I posted this a few days ago on the Civil War Memory Facebook page and since it’s a slow day I thought I would share it with the rest of you. Enjoy.
Will Moredock has a wonderful editorial in today’s Charleston City Paper that provides some sense of why a Robert Smalls Weekend is so significant. All too often the study of Civil War memory seems like an abstract exercise, but in this case it is grounded in something that all of us can relate to: history textbooks. If you want to explain why the city of Charleston is now in a position to commemorate Smalls look no further than the pages of your child’s history textbook. Not too long ago many of them were filled with all kinds of myths and distortions about black Americans and slavery. Moredock shares excerpts from Mary C. Simms Oliphant, The History of South Carolina, which was used in the state as late as the mid-1980s. Oliphant was indeed the granddaughter of William Gilmore Simms, but what Moredock does not mention is that her 1917 textbook was a revised version of Simms’s own history of the state written in 1860.
The question of how far we’ve come in expanding and correcting certain elements of our collective memory of the Civil War has come up on a number of occasions on this blog and elsewhere. I have stressed the extent to which we have moved beyond a strictly Lost Cause narrative of the war to one that is much more inclusive, especially in reference to Unionists, women, and African Americans. This can clearly be seen on the institutional level in places such as the National Park Service and a wide range of history museums. While I believe it is important that we acknowledge these changes I don’t want to minimize the challenges that public historians continue to face in engaging the general public in programs that deviate from the popular stories of battles and leaders. This is a fight that is far from being won and I have nothing but admiration for those people work day to day on the front lines.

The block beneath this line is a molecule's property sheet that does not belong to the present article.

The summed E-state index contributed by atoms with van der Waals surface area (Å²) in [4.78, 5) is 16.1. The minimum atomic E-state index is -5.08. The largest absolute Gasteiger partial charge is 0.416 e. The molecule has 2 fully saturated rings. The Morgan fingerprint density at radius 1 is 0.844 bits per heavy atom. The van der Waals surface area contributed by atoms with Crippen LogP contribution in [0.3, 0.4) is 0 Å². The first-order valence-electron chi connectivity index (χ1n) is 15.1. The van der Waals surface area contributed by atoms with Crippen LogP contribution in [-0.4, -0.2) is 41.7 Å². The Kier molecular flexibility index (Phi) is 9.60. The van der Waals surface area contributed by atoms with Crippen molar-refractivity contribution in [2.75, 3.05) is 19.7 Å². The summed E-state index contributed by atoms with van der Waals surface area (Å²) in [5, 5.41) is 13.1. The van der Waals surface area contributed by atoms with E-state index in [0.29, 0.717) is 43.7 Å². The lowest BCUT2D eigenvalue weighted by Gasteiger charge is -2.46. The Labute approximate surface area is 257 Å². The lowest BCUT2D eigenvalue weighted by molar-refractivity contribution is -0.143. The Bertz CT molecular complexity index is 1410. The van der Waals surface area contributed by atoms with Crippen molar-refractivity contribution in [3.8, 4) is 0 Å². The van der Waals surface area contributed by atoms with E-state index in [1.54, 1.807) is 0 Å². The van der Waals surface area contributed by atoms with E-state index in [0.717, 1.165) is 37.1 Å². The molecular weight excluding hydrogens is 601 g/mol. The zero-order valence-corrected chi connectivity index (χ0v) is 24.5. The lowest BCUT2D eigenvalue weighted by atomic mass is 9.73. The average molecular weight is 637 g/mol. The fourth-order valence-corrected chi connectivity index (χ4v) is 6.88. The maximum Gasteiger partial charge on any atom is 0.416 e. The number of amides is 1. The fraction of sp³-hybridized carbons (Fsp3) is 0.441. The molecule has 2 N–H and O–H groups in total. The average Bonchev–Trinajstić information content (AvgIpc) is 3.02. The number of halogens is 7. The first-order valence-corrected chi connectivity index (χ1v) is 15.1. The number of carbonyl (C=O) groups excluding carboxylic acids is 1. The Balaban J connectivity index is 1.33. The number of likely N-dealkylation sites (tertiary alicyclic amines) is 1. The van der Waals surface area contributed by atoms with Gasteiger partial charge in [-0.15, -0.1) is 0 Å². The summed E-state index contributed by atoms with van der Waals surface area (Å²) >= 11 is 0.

All we can hope for is that our public historians and other interested parties remain committed to doing good history that continues to deepen and expand the general public’s understanding of the nation’s past. However frustrating it is we do need to remind ourselves that many of the questions and subjects that are now openly being discussed are inconceivable just a few decades ago.
Exhibit A: The city of Charleston will commemorate Robert Smalls this coming weekend with a number of entertaining and educational programs. [Who is Robert Smalls?] Is there any evidence that Smalls’s name was mentioned once during the centennial? In the state and city where disunion began this weekend belongs to a black man, whose story directly challenges much of what many people continue to believe about the Civil War. Even if the events scheduled attract a smaller audience, compared to more popular Civil War related events, those who do attend will have been well served and in a position to share what they’ve learned. The simple fact that such an event has even been planned is worth acknowledging.